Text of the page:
So far underestimated: the pink iguanas of Isabela. Picture: Gabriele Gentile
Read There are pink land iguanas in the Galápagos Islands? and probably much longer than previously thought: An international team of researchers has discovered in the study of idiosyncratically colored animals that their development line split much earlier from their well-researched, yellowish-colored conspecifics, as scientists had previously suspected. The pink iguanas are found only on a single island of the Galápagos archipelago and had also been overlooked by Charles Darwin during his visit. Although the Galápagos Islands have been explored extensively for a long time, the pink animals were only discovered by chance in 1986 by a national park ranger. They live exclusively near the volcano Wolf on the Galápagos Isabela Island. Gentile and his team gave the little-studied animals the name "Rosada", which means "pink" in Spanish.

So far, only two different species of land iguanas were known in Galápagos, both of which belong to the genus Drusenköpfe (Conolophus). However, according to genetic studies on both the Rosadas and the two known species Gentile and his team assume that the Rosadas represent a separate species. Although the animals are still able to reproduce among themselves, the scientists explain. Nevertheless, the genetic differences are so great that a classification as a separate species seems justified. However, a formal description moved the scientists to a later date.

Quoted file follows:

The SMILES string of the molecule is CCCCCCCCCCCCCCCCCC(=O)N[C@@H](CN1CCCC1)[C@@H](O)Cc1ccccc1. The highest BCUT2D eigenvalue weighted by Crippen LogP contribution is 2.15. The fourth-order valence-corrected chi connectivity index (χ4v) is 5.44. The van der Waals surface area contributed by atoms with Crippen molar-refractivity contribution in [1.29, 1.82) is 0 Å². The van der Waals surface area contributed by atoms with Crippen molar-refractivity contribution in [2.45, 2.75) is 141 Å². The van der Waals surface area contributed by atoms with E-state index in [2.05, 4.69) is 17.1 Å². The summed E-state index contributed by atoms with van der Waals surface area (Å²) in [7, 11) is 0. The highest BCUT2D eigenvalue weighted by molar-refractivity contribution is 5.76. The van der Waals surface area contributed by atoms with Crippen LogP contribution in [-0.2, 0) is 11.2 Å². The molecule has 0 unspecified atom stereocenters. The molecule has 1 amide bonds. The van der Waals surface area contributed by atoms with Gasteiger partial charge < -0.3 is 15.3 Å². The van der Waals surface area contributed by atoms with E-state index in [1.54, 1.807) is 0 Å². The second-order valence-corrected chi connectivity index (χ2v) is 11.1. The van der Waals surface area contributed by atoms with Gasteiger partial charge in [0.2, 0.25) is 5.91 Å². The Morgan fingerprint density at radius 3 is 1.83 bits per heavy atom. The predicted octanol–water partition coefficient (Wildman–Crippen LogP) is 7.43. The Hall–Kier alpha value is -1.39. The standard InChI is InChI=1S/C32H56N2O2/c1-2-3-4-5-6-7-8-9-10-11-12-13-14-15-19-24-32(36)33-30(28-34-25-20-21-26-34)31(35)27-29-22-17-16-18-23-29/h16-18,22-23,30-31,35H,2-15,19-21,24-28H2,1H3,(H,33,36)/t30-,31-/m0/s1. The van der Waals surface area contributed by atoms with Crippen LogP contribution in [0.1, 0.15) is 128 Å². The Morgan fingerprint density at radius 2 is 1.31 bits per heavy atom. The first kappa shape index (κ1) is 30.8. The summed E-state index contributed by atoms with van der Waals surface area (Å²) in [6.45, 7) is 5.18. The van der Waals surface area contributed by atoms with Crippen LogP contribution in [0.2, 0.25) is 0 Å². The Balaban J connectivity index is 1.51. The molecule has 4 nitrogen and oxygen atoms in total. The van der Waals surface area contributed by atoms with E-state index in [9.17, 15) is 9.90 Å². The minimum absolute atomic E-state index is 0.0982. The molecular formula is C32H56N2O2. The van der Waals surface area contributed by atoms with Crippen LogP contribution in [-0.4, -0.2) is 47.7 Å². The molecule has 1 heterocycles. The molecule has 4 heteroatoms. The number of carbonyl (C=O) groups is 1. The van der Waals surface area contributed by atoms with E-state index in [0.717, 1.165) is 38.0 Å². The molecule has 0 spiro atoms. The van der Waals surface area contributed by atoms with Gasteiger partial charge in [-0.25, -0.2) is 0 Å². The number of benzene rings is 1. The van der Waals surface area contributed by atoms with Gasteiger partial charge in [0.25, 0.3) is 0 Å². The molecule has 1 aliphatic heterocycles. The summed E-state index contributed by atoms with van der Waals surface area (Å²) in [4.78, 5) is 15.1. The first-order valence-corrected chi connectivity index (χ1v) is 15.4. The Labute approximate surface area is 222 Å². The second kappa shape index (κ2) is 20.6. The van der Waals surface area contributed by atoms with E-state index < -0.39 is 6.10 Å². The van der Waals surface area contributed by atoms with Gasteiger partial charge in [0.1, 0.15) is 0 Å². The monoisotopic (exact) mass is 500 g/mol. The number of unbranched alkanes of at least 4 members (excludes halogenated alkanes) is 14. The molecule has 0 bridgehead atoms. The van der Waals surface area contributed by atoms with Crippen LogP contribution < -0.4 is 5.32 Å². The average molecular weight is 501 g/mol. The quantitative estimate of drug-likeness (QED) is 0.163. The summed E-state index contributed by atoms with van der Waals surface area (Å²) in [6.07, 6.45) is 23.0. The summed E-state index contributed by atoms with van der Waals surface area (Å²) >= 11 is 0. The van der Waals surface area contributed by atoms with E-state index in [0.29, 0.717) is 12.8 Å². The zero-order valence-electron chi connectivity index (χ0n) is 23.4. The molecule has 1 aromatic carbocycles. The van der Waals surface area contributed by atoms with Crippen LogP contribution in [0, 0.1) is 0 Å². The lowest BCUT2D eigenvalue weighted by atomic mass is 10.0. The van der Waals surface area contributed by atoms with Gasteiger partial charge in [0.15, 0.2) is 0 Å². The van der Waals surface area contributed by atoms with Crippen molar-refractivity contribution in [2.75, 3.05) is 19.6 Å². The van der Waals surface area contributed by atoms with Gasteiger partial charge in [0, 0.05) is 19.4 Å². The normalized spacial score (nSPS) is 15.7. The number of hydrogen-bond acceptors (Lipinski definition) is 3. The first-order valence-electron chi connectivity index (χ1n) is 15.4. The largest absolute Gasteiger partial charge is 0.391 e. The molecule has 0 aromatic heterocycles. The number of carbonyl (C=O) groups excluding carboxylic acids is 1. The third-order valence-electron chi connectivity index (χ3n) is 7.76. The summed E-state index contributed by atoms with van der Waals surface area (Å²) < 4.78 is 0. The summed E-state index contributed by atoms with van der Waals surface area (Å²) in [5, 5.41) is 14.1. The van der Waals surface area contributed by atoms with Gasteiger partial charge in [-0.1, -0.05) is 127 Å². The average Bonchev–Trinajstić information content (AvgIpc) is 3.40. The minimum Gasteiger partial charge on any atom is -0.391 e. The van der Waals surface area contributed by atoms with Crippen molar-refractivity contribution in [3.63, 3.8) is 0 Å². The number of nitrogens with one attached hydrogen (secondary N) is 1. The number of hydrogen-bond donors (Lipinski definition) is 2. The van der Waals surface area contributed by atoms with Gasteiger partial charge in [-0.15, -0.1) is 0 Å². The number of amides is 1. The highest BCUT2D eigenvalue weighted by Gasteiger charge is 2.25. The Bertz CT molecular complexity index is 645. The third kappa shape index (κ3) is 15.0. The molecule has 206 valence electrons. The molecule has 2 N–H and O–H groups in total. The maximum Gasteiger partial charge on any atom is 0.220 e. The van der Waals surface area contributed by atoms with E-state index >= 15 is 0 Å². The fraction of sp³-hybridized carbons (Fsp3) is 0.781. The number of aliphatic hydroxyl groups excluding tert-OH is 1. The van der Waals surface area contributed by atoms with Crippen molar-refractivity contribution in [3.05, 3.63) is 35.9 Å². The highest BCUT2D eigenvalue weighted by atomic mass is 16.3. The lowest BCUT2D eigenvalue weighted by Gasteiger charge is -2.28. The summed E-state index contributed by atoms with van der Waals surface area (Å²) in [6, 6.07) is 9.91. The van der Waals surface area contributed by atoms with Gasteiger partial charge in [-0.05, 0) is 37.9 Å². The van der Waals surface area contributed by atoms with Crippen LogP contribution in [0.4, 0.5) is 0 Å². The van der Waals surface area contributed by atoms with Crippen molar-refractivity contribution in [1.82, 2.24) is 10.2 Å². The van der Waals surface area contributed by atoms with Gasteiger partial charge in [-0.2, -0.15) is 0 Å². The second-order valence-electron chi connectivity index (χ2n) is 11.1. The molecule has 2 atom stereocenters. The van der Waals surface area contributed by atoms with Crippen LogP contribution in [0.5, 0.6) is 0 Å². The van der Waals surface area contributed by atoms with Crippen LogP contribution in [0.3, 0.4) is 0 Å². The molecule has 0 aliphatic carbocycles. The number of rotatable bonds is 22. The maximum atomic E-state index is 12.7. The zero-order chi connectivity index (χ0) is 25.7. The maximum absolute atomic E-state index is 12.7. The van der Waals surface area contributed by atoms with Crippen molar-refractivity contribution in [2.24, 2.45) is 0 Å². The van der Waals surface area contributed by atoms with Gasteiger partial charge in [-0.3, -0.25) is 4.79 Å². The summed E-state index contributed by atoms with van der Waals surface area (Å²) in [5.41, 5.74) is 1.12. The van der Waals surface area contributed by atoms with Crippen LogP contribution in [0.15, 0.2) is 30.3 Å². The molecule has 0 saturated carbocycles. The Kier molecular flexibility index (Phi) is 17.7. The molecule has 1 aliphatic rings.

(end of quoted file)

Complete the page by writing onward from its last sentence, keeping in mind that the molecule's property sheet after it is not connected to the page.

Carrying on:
The development paths of the Rosadas and the other land iguanas were probably already shared about 5.7 million years ago, the researchers determined with their investigations. So far, scientists had assumed that the drusen heads had developed apart only during the Pleistocene? this geological age began about 1.8 million years ago and ended about 11, 500 years ago. However, the new results are a mystery to Gentile and his colleagues: The volcano Wolf, where the Rosadas were previously only discovered, was created at the time of the assumed species splitting. In order to further research the animals, however, their protection must first be guaranteed, the scientists demand. According to currently available data, the Rosadas are directly threatened with extinction.

Gabriele Gentile (University of Tor Vergata, Rome) et al .: PNAS, online pre-publication, DOI: 10.1073 / pnas.0806339106 ddp / Markus Zen's ad


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